In The Media

Liberals under fire for delaying release of defence policy update

by Lee Berthiaume (feat. George Petrolekas)

The Canadian Press
May 15, 2017

OTTAWA -- The Liberal government will release its defence policy update on June 7, Defence Minister Harjit Sajjan said Monday -- ensuring the long-awaited review remains under wraps until after Justin Trudeau's meetings next week with NATO leaders.

The surprise move sparked questions and criticism, including complaints from the opposition Conservatives about U.S. officials getting a sneak preview of the new policy before it's made available to Canadians.

A senior government official, speaking on condition of anonymity, confirmed to The Canadian Press that U.S. officials would be briefed on the new policy at a "high level." Such a briefing "is customary with all major partners," said the official, who wasn't authorized to discuss the matt

The Liberals had promised to release the new defence policy update before the prime minister left for the NATO leaders' summit in Brussels on May 25.

The top item on the summit's agenda is expected to be defence spending, which U.S. President Donald Trump has been actively pressing allies to increase.

The Liberal defence policy, a year in the making, was expected to lay out a plan for how Canada would start moving in that direction. Canada currently spends only about one per cent of GDP on defence, which is half NATO's target of two per cent and puts it in the bottom third of allies.

But Sajjan said Monday that the policy won't be released until nearly two weeks after the NATO summit.

The delay would give the Liberals -- through Foreign Affairs Minister Chrystia Freeland -- time to explain to Canadians how the new defence policy fits within the government's broader foreign policy, he said.

"Our work on Canada's new defence policy is done," Sajjan said during question period.

"The next step is to share it with Canadians, but first, my colleague, the minister of foreign affairs, will be saying more about Canada's foreign policy foundation."

That explanation did not sit well with some defence experts or opposition critics, who questioned why the Liberals appear to be realizing only now that the new defence policy should be tied to foreign policy.

The Liberals held a number of roundtables with experts and analysts last year as part of their defence policy review and a quick scan of the results shows many cited the need to make exactly that link.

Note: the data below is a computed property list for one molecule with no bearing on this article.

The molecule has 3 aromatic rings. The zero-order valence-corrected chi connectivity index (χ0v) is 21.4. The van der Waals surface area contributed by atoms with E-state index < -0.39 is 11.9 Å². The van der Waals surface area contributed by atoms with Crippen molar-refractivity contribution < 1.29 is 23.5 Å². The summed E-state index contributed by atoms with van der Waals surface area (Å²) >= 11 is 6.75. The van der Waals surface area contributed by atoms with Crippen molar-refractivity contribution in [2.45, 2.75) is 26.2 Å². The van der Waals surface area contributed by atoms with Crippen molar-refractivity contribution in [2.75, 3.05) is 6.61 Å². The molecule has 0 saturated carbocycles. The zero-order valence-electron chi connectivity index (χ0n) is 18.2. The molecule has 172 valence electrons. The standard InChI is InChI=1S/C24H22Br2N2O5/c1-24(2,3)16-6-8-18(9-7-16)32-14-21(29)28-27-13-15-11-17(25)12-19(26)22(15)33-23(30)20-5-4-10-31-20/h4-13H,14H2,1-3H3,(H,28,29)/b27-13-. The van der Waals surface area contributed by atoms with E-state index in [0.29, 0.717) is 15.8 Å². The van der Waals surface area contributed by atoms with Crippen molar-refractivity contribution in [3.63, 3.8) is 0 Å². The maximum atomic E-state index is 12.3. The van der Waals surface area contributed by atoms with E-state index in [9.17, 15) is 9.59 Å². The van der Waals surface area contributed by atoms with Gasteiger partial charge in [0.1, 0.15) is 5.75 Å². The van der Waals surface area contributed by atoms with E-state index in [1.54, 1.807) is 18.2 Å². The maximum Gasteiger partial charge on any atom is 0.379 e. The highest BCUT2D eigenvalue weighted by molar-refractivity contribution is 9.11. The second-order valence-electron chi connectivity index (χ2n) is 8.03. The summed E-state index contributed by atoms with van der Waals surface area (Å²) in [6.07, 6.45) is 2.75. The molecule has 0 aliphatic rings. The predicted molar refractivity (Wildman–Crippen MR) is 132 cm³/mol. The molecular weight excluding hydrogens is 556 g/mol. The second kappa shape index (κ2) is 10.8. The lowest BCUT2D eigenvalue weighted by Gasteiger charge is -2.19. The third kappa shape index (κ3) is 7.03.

"All of us who have written about this said the first step should have been a foreign policy review leading to a defence review," said retired colonel George Petrolekas of the Canadian Global Affairs Institute.

Shortly after announcing the delay, Sajjan and Freeland flew to Washington, D.C., for dinner with Secretary of Defence James Mattis and Secretary of State Rex Tillerson.

"Why do Washington insiders get privileged access to Canadian defence policies before the Canadian public does and before the Canadian military does?" asked interim Conservative leader Rona Ambrose.

That Trudeau will arrive in Brussels without a policy -- or any publicly defined spending plans for the military -- could make for an uncomfortable meeting, particularly with Trump in the room.

Both the U.S. president and NATO Secretary General Jens Stoltenberg have called on all allies to spend more on defence, a message that has been directed at Canada as well.

But the U.S. has given allies until the end of the year to come up with a plan for increasing defence spending and one NATO official expected Trudeau wouldn't be the only leader to arrive empty-handed.

As for the reaction from other allies, one diplomatic source whose country is waiting for Canada to decide on a peacekeeping mission said simply: "We are all learning patience right now."


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June 11, 2018


On today's Global Exchange Podcast, we sit down with CGAI Fellow Heidi Tworek to discuss the media, fake news, information warfare, and the role of the Internet and social media in contributing to today's polarized political atmosphere. Join host Colin Robertson in conversation with Dr. Tworek as they discuss the origins of political interference in the media, today's hyper-connected sociopolitical landscape and its implications for constructive discourse, Russia's campaign to influence the 2015 U.S. Presidential election, Facebook's recent problems with privacy and fake news, as well as the role of government in legislating the media diet of its constituents.


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